Five common ways for the health of homeless pet owners and their companions - Veterinary Practice
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Five common ways for the health of homeless pet owners and their companions

A study revealed five common ways for improving the health of homeless pet owners and their companion animals

Ten percent of homeless people keep pets. However, little information exists on specific intervention strategies for improving the health of homeless people and their pets, who are often the only source of unconditional love or companionship in their lives.

The study, published in Human-Animal Interactions, found that the most common ways to a healthier life for homeless people and their pets include free veterinary clinics, joint human/animal clinics, stigma reduction, interdisciplinary relationships and pet-friendly lodging.

Lead authors Dr Michelle Kurkowski and Dr Andrew Springer said research on homeless people and their pets showed significant heterogeneity, but they stress that further programme intervention is needed to recommend intervention best practices.

Promising avenues for evaluating interventions and improving health

They suggest that joint human/animal clinics and interdisciplinary partnerships are promising avenues for evaluating interventions and improving health outcomes.

A study by Ramirez et al. (2022) that investigated 44 homeless pet owners in Seattle, USA, for example, found that 61 percent of respondents were interested in healthcare for their pets, compared to 43 percent for themselves. Furthermore, 86 percent indicated they would attend a joint veterinary/human health clinic, with convenience frequently mentioned.

Studies that the researchers drew upon for their findings, from the PubMed and Embase databases, include those focused on homeless pet owners across the USA, Canada and the UK.

Dr Kurkowski wrote the paper at the University of Texas Health Science Center at Houston School of Public Health (UTHealth) but is now a veterinary medical officer for the USDA Animal and Plant Health Inspection Service.

A source of friendship and physical safety

She said, “Research has shown that companion animals are a source of friendship and physical safety, and homeless persons with pets report significantly lower rates of depression and loneliness compared to non-pet owners.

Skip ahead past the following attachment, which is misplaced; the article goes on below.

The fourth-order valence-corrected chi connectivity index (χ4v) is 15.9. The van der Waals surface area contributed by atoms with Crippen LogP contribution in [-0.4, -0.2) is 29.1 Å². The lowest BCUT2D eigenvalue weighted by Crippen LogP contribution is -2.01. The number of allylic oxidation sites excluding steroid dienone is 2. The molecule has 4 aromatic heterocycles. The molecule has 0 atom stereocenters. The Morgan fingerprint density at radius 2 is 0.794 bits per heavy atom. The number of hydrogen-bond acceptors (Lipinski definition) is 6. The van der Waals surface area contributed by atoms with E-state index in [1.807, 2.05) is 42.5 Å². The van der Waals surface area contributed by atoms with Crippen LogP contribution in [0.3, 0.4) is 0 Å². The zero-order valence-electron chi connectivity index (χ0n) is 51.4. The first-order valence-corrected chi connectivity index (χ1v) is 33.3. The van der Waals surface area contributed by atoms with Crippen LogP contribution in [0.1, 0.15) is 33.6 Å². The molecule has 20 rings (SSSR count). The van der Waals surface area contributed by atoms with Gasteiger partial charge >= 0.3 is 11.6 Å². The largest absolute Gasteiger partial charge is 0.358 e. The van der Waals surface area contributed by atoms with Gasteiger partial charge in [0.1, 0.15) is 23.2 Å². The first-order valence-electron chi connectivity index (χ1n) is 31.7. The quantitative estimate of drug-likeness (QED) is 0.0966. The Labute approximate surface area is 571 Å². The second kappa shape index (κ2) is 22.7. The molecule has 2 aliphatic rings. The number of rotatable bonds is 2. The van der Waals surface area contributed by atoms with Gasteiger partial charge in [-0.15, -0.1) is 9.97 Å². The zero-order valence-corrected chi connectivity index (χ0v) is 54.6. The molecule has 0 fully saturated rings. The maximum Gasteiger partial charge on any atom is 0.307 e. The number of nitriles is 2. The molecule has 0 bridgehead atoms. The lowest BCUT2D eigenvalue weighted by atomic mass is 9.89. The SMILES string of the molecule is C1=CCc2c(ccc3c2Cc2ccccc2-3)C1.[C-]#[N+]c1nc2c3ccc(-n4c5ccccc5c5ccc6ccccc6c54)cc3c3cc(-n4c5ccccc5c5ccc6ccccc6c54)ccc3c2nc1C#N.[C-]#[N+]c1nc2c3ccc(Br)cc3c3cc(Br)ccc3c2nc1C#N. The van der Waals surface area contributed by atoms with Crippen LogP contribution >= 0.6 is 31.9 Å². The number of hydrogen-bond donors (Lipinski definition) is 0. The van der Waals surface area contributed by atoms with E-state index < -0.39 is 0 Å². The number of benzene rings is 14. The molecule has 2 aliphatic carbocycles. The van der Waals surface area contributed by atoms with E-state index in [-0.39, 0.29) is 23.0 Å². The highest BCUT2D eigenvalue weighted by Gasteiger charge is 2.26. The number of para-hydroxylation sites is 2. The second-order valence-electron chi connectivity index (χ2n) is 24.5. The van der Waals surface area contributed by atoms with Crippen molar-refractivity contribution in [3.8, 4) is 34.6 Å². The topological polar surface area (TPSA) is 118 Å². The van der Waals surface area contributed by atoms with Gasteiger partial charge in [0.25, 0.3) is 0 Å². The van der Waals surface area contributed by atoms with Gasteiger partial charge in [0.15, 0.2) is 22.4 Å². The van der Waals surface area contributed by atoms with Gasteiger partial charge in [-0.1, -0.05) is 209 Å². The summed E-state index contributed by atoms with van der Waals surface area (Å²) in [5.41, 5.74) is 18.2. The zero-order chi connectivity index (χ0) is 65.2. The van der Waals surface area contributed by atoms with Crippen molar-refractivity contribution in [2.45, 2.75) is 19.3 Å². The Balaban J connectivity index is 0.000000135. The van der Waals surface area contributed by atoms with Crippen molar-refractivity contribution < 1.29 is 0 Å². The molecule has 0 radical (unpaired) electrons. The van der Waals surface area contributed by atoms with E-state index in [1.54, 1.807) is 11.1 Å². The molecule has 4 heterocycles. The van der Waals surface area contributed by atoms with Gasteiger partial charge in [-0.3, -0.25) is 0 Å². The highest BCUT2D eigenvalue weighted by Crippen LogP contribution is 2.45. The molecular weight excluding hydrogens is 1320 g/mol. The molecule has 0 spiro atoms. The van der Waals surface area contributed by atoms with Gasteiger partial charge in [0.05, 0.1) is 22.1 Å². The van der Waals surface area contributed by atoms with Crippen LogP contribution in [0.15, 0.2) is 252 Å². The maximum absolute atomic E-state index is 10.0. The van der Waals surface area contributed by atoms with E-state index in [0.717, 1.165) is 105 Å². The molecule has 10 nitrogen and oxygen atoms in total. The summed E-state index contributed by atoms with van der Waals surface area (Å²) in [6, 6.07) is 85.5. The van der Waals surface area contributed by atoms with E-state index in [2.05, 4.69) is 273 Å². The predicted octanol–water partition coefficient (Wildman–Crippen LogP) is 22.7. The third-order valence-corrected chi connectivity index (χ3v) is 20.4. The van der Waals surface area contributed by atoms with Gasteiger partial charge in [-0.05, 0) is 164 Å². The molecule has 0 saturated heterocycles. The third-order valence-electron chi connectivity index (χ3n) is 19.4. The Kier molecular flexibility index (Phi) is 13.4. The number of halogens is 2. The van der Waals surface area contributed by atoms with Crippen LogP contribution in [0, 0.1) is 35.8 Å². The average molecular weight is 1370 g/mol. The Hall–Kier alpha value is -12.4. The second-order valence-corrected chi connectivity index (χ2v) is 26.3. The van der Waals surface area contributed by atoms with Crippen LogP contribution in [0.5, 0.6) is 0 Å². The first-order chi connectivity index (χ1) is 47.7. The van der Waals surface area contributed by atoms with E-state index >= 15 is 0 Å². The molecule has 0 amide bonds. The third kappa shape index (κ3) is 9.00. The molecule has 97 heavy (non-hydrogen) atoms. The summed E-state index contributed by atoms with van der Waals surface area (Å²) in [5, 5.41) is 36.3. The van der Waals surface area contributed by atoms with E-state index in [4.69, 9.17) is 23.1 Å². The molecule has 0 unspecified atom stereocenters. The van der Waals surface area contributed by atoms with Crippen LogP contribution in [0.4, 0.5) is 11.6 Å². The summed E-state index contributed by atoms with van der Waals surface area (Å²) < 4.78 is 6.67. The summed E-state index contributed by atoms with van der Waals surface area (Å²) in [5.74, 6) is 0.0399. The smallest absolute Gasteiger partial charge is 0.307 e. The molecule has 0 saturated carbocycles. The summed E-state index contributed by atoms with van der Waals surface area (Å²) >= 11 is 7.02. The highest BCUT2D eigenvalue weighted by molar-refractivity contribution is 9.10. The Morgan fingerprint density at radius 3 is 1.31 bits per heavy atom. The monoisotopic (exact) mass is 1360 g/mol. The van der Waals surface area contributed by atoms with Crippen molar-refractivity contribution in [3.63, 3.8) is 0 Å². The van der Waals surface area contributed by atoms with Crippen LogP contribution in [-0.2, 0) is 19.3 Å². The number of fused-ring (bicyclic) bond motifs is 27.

“Studies show that pet owners experiencing homelessness are also subjected to unique challenges in caring for both themselves and their companion animals. Individuals, for instance, are often forced to choose between accessing lodging and keeping their pets with them.

“Similarly, our review reveals that this group is less likely to utilize needing assistance, such as healthcare or career services, potentially due to difficulty using public transportation of lack of safe places to leave pets.”

However, Dr Kurkowski and Dr Springer said that despite the growing body of literature on both the benefits of pet ownership for the unhoused community – as well as the needs and challenges that homeless pet owners and their pets face – little attention has been given to developing interventions to address the challenges facing this group.

A more comprehensive and effective care package

Dr Springer, associate professor of the Department of Health Promotion and Behavioral Sciences at UTHealth, said, “Our purpose was to describe the study designs, measurements, and outcomes of relevant primary research studies to identify knowledge gaps in the literature on this topic.

“Additionally, common intervention characteristics were highlighted to create a road map of prior interventions to assist individuals interested in creating similar programs.

“The ultimate goal of this assessment was to summarize key intervention strategies for pet owners experiencing homelessness to help direct future funding, research and outreach efforts among this unique population.”

The researchers conclude that a more comprehensive and effective care package for homeless people and their pets will require the combined efforts of healthcare providers, social workers, animal welfare workers and governmental and nonprofit organizations to develop innovative One Health solutions for the challenges this population is currently facing.

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